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International Markets: USMEF experts provide update on imports and exports of U.S. sheep and lamb

by Wyoming Livestock Roundup

U.S. Meat Export Federation (USMEF) Director of Trade Analysis Jessica Spreitzer and USMEF Director of Export Services Courtney Heller were featured as guest speakers during a University of Minnesota webinar titled “Lamb: International Trade and Economics” on Feb. 12. 

The pair presented information on global lamb trade from USMEF’s year-end report, released on Feb. 11, while highlighting data on U.S. imports and exports. 

Lamb imports

To begin, Spreitzer notes the U.S. is one of the top four importers of lamb and mutton, alongside the European Union (EU), the United Kingdom (UK) and China, which is the major driver in the global marketplace.  

She went on to explain Australia and New Zealand provide the large majority of supplies moving into China and the U.S., while the EU and UK are primarily supplied by each other. 

Moving closer to home, Spreitzer says 2023 U.S. lamb imports totaled 113,545 metric tons – the lowest since 2019. 

“As I mentioned, the U.S. is one of the top importers of lamb, with the majority of supplies coming from Australia and New Zealand and minimal volumes coming from Chile and Uruguay,” Spreitzer says. “We have also seen some momentum picking up from Ireland and the UK.”

American exports

With this, the majority of the discussion was focused on American lamb exports. 

“In 2023, U.S. lamb muscle cut exports totaled 4.4 million pounds, at a value of $11.9 million, down 10 percent from the previous year,” Spreitzer remarks.

She notes the Caribbean and Dominican Republic remain the nation’s top export market, although Mexico has recently rebounded as a leading export destination as well. 

“We saw strong growth in the Caribbean and Dominican Republic in 2022 as they both saw a strong rebound in tourism,” she says. “Mexico is our second largest market, followed by Canada and Central America. Guatemala and Panama are growing markets, and we have seen increased interest from the Association of Southeast Asian Nations and the Philippines.”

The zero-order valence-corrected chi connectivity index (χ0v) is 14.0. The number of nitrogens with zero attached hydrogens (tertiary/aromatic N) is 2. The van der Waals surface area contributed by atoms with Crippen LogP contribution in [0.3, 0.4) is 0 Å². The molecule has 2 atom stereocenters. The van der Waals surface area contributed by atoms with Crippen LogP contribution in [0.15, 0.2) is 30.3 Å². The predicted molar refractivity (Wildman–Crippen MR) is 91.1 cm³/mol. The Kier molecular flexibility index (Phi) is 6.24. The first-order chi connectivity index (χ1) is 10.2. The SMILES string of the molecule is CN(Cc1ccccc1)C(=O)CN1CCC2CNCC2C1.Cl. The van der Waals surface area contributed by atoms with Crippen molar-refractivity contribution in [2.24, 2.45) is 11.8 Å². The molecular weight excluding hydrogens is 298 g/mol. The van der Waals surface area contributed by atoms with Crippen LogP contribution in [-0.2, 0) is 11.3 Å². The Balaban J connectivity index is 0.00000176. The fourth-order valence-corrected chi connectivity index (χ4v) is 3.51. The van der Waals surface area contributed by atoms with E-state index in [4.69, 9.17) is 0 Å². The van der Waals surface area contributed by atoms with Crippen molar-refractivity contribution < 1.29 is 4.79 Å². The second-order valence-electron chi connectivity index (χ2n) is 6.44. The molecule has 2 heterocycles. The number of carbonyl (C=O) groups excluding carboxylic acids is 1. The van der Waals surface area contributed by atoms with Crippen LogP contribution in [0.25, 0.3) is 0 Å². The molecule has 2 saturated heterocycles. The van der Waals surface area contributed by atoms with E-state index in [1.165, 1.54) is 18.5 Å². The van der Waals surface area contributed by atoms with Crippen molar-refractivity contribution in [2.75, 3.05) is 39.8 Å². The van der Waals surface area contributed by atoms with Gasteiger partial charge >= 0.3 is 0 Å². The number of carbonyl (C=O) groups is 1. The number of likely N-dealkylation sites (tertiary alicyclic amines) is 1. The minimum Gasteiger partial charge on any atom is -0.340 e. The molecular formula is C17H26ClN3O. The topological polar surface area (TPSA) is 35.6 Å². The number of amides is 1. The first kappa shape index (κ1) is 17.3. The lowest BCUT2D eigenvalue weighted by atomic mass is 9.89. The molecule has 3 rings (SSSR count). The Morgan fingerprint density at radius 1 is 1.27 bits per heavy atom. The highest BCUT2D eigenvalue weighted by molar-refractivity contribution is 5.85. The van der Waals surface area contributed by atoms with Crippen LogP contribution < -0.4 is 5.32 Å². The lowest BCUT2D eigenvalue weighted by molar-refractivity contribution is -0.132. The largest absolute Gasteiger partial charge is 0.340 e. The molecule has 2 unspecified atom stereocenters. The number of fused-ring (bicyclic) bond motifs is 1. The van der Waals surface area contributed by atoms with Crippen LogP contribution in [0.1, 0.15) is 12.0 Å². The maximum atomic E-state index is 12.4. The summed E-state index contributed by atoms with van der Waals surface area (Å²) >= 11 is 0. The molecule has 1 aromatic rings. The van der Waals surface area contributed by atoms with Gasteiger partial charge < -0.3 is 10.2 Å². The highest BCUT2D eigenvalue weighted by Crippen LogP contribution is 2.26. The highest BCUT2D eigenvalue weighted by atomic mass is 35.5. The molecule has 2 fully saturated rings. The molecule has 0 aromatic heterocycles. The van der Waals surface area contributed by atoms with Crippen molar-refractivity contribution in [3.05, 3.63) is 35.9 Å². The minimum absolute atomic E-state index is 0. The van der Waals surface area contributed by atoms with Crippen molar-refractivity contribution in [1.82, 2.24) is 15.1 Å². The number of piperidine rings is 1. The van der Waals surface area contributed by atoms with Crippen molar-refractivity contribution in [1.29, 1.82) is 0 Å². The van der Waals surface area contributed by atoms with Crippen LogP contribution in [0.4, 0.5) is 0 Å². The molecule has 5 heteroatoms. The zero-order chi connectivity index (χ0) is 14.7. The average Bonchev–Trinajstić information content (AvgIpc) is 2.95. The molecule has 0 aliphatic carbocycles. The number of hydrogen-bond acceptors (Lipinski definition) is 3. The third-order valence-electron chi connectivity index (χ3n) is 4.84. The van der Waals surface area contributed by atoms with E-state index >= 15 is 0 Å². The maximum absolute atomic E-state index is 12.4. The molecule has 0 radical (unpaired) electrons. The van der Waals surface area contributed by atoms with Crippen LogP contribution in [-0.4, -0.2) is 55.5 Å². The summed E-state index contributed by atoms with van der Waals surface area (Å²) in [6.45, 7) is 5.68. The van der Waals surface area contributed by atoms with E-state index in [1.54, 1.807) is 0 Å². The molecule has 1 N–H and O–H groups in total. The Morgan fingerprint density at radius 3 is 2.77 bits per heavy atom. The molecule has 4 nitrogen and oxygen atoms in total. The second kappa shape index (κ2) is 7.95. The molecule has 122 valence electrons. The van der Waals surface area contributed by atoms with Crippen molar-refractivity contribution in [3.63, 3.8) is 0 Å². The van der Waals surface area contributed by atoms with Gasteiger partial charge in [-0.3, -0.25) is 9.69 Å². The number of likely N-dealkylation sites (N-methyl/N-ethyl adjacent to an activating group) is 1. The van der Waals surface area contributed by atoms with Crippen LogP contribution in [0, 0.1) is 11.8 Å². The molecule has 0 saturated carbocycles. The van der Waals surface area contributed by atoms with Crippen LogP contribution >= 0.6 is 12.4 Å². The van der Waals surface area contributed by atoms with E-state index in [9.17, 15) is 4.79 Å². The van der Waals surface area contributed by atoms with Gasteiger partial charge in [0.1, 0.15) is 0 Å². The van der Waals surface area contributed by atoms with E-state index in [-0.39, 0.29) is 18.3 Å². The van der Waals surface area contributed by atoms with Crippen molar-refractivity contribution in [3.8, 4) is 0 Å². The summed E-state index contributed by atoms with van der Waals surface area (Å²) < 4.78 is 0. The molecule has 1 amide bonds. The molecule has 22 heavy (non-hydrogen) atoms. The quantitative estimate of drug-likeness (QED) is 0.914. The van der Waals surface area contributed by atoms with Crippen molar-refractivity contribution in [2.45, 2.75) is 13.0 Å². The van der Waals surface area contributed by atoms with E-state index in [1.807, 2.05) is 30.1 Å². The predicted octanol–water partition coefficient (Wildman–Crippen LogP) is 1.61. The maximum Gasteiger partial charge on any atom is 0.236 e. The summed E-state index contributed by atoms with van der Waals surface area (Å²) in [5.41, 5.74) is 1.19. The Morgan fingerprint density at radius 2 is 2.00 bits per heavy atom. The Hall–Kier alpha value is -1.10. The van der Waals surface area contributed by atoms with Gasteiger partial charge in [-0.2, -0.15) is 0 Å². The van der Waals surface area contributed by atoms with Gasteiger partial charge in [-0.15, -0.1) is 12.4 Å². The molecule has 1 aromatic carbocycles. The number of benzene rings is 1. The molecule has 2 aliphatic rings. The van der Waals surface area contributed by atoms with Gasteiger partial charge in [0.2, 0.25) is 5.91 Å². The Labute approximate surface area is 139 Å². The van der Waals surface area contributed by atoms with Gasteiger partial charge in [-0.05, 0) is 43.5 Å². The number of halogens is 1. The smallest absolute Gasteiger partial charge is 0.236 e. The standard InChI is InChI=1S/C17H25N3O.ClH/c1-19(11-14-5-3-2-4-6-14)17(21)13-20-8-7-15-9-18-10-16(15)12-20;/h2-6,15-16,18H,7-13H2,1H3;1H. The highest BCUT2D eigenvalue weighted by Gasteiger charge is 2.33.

Niche markets

Following a question from a webinar attendee, Spreitzer explains why the U.S. exports product despite being one of the top four importers of lamb and mutton. 

“The U.S. is a niche exporter of high-quality lamb,” she states, noting the U.S. is able to fill demand for other nations’ specific wants and needs, while those nations, in return, fill needs for American markets.

“A good example of this is the product we export to Mexico, where there is demand for heads and necks for barbacoa and birria tacos,” she continues. “It is a major consumption pattern there and really important to their food culture, so we fill supply for a product that is not demanded in the U.S.”

Spreitzer outlines several other niche markets the U.S. supplies, including sending middle meats to the Middle East; cap-off racks, legs, shanks, square-cut shoulders and variety meats to Canada; shoulders, ribs, frenched racks, legs, breast bones and trimmings to the Philippines and frenched racks, bone-in and boneless legs, shoulders, shanks and carcasses to Central America. 

“American lamb is very different from other lamb around the world,” adds Heller. “U.S. lamb serves a niche market and provides international marketing attributes like taste and cut size, muscle-to-bone ratio and lamb quality.” 

She further explains, “American lamb has a milder, less gamey taste and larger cut size due to genetic selection and grain feeding. We are different in how we choose our genetics and growth goals, so our primary production is focused on meat breeds for export versus the wool breeds raised by our competitors.” 

Because U.S. producers place an emphasis on raising a high-quality meat product, lambs are usually fed out for 30 to 45 days on a high-quality grain diet prior to harvest, resulting in superior muscling, marbling and flank streaking.

“Therefore, around 90 percent of U.S. lamb quality grades Choice or Prime, indicating a more youthful carcass and setting us apart from our competitive markets,” Heller concludes.   

Trade forecast 

To wrap up the presentation, Spreitzer discusses USMEF’s export forecast for the next five years. 

She notes the federation is optimistic in its outlook because the U.S. has seen promising potential for growth in some of its smaller export markets. 

She explains, “In 2010, 11.2 percent of U.S. lamb production was exported, and a high of 14.1 percent of lamb production was exported in 2011. In 2018-19, the share was 4.2 percent, and this dropped to 2.6 percent in 2020, then bumped back up to 2.8 percent in 2021. The share rebounded again to 4.7 percent in 2022, then was 2.2 percent in 2023.”

“With this downward trend in U.S. lamb production, a larger share will have to be exported to reach forecasted growth with the share of production exported reaching over five percent in 2027-28,” she concluded. 

Hannah Bugas is the managing editor of the Wyoming Livestock Roundup. Send comments on this article to

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